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Home » Clinton Global Initiative

CGI Returns to a Place Called Hope

By Susan Carey Dempsey on September 22, 2009No Comment

Each year, layer upon layer is added to the Clinton Global Initiative. Government leaders, philanthropists, corporate titans are all intricately choreographed into panel discussions, awards ceremonies, plenary presentations and commitment announcements.

And the issues: the bigger the better. Water. Global warming. Financial markets. Human trafficking. Rather than wearying of tackling such deeply intractable problems year after year, CGI draws new energy from celebrities – Brad Pitt, Demi Moore– serious visionaries – Muhammad Yunus, Paul Farmer… still wealthy moguls – Ted Turner, Eli Broad – TV anchors -David Gregory, Diane Sawyer… and world leaders: Yes, President Barack Obama.

This year, the current president headlines the opening plenary alongside WJC, and after the next three days Secretary of State Hillary Rodham Clinton will offer the closing keynote. The potentially tricky balance of power issues make the UN opening session across town look tame.

Let’s put it in perspective: this time last year, financial markets were in meltdown. Observers like us wondered if philanthropy had much hope of survival, much less recovery in the wake of foreclosures, defaults, bailouts. Today, the US Government is considering whether to accept help from robust banks, and nonprofits are gingerly dipping toes into major fundraising campaigns once again.

So as onPhilanthropy publisher Tom Watson and I try to bring you lively coverage from the Fifth Annual Clinton Global Initiative this week, we will obviously be looking for meaning beyond the boldface names, beyond the offerings of brainpower and a fuzzy willingness to collaborate. Where CGI began as a successful effort to channel serious financial commitments to global problems, there's a sense in this latest convocation that this is an opportunity not to be squandered. If wealth has been diminished, if the impoverished and the working poor have been deeply hurt by the world recession, CGI is called upon to be more effective, more innovative, more supportive to other initiatives than ever.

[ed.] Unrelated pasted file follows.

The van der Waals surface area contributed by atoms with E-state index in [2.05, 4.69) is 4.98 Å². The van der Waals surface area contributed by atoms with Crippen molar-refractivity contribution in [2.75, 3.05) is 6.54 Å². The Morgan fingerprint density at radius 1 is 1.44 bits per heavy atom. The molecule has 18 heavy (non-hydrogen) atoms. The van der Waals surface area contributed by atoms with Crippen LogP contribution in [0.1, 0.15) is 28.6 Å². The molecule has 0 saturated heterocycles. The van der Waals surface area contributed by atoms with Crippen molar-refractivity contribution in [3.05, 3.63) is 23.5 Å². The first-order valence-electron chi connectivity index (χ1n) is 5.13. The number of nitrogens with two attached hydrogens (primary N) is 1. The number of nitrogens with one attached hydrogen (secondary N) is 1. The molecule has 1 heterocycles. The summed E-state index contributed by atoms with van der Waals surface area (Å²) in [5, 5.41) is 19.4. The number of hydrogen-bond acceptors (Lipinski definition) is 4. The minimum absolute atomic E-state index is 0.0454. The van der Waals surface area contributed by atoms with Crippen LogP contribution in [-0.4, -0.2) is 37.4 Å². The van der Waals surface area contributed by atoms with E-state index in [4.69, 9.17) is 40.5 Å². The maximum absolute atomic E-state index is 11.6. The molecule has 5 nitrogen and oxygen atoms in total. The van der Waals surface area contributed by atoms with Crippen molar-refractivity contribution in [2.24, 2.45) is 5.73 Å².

As always, major themes will be the focus of the conference: Global challenges such as education energy and climate change, global health and economic empowerment will be tackled via four new action areas: harnessing innovation for development, strenghtening, infrastructure, building human capital and financing an equitable future.
Opening the conference, President Clinton to the fiscal crisis and said when they thought about planning the 2009 CGI, they wondered if they might "have a party and have no one show up."

So far, though, signs are positive: CGI 5 has a bigger turnout than ever. As his one concession to the fiscal crisis, he said, he knows that some individuals who've made commitments will need more time to pay them than planned. Most important, he said, is to keep the focus on HOW to implement successful initiatives, to achieve lasting change in people's lives.
As CGI unfolds this week, we'll bring you the details: who's stepping up, what they're committing, and how they'll make a difference.

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